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New 'Exodus: Gods and Kings' trailer promotes latest biblical blockbuster

Published: Saturday, July 12 2014 11:30 a.m. MDT

Updated: Monday, July 28 2014 10:43 a.m. MDT

Christian Bale as Moses in the upcoming film "Exodus: Gods and Kings." Biblical films such as "Exodus" and "Noah" have garnered negative attention for giving white actors the leading roles.

Exodus Movie

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If the first trailer is a fair representation of the feature film to come, "Exodus: Gods and Kings" will be a Bible-based movie of epic proportions. But will critics — and audiences — be inspired by the digitally enhanced scenes of burning cities and crashing tidal waves?

"All the drama of the Bible story seems to be in place," The Guardian reported. "(Director Ridley) Scott has perhaps zeroed in on the intimate human struggle between (Moses and the Pharoah), but there is still his skill for indelible imagery and scale."

"The first trailer … is here — and it's pretty much what you'd expect," wrote Peter Chattaway for Patheos. "Spectacular images, an enormous sense of scale, and hints of a brotherly love between Moses and Ramses that turns sour when Moses and his God turn against the Egyptians and their gods to liberate the Hebrew slaves. Oh, and horses. Lots and lots of horses."

However, optimism about the upcoming film was tempered by concern over the all-white cast. "It's worth noting that … Egypt is mostly comprised of white people," Slate reported. "That's nothing new for Hollywood blockbusters, but here the effect is jarring because none of the main actors … look remotely Egyptian, even while bedecked in intricate costumes and makeup."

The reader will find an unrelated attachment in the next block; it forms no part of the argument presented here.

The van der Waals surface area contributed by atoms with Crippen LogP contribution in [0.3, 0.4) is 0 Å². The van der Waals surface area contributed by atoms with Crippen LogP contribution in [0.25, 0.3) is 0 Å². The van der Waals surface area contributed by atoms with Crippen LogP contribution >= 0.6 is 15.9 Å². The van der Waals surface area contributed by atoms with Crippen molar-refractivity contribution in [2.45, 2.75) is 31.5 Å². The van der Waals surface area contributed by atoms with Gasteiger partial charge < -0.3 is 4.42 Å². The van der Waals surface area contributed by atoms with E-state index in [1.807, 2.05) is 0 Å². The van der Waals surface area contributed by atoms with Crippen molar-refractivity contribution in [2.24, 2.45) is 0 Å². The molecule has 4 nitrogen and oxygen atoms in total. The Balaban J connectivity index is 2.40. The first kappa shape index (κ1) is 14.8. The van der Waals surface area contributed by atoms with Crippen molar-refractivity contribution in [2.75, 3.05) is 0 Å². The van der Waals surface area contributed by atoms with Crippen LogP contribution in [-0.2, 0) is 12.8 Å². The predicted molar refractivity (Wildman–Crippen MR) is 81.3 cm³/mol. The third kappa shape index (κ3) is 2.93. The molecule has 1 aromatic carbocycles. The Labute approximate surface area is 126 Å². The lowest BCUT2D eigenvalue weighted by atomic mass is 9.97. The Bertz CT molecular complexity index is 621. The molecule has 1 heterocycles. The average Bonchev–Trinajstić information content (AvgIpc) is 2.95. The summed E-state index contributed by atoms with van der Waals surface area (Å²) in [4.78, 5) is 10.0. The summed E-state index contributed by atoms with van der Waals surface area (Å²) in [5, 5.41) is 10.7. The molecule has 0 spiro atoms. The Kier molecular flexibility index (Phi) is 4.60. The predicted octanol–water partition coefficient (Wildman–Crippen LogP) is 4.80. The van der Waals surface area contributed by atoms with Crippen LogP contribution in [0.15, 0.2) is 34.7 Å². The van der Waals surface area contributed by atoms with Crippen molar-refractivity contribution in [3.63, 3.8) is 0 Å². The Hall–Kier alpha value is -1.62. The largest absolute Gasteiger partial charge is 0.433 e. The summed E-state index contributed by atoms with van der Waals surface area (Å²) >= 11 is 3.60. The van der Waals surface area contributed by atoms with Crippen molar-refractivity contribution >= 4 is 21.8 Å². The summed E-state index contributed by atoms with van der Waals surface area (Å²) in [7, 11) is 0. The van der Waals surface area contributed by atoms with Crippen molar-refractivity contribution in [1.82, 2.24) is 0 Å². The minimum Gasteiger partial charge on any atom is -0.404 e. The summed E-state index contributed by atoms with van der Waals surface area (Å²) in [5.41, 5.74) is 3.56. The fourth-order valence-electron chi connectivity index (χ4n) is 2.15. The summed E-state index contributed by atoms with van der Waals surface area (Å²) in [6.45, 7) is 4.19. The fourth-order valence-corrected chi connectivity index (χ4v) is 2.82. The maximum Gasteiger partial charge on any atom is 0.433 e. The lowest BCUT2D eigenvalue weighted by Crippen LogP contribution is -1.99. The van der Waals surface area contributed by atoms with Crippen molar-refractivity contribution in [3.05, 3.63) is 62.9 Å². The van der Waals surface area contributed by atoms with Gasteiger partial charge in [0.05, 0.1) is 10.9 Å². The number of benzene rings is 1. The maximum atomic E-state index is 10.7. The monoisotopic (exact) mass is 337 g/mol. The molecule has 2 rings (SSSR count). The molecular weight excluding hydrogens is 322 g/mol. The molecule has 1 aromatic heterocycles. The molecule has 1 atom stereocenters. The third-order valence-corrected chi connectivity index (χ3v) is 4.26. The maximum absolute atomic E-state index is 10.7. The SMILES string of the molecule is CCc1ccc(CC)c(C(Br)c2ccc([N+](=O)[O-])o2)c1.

Scheduled to be released in December, the film's storyline will be familiar to fans of "The Ten Commandments," "Exodus" and, of course, the Bible. It follows Moses (Christian Bale) as he obeys God's command to free the Israelites from Egypt.

Patheos offered a shot-by-shot analysis of the trailer, noting that the dialogue is between Moses and the Egyptian leaders. There are no thundering commandments from God to set the tone. Instead, the film centers on human relationships.

"You say this is not your fault," says Ramses to Moses. "So let's just see who's more effective at killing. You, or me."

Director Ridley Scott has been vocal about his intention to focus on the character of Moses rather than build the film around big moments like the parting of the Red Sea or the 10 plagues. He's not interested in "the big stuff that everybody knows," Screen Rant reported.

Scott is known for blockbuster favorites like "Gladiator," "Black Hawk Down" and "Thelma & Louise."

“ ‘Exodus: Gods and Kings' continues the biblical-epic trend that's been sweeping theaters all year, beginning with "Son of God" in February and "Noah" in March," Yahoo! reported. Hollywood's recent interest in religion also produced "God's Not Dead" and "Heaven Is for Real."

And Scott himself may be keeping the trend alive into 2015. "20th Century Fox, Chernin Entertainment and Ridley Scott are already looking to reteam on another Old Testament character: David," Variety reported.

Email: kdallas@deseretnews.com Twitter: @kelsey_dallas

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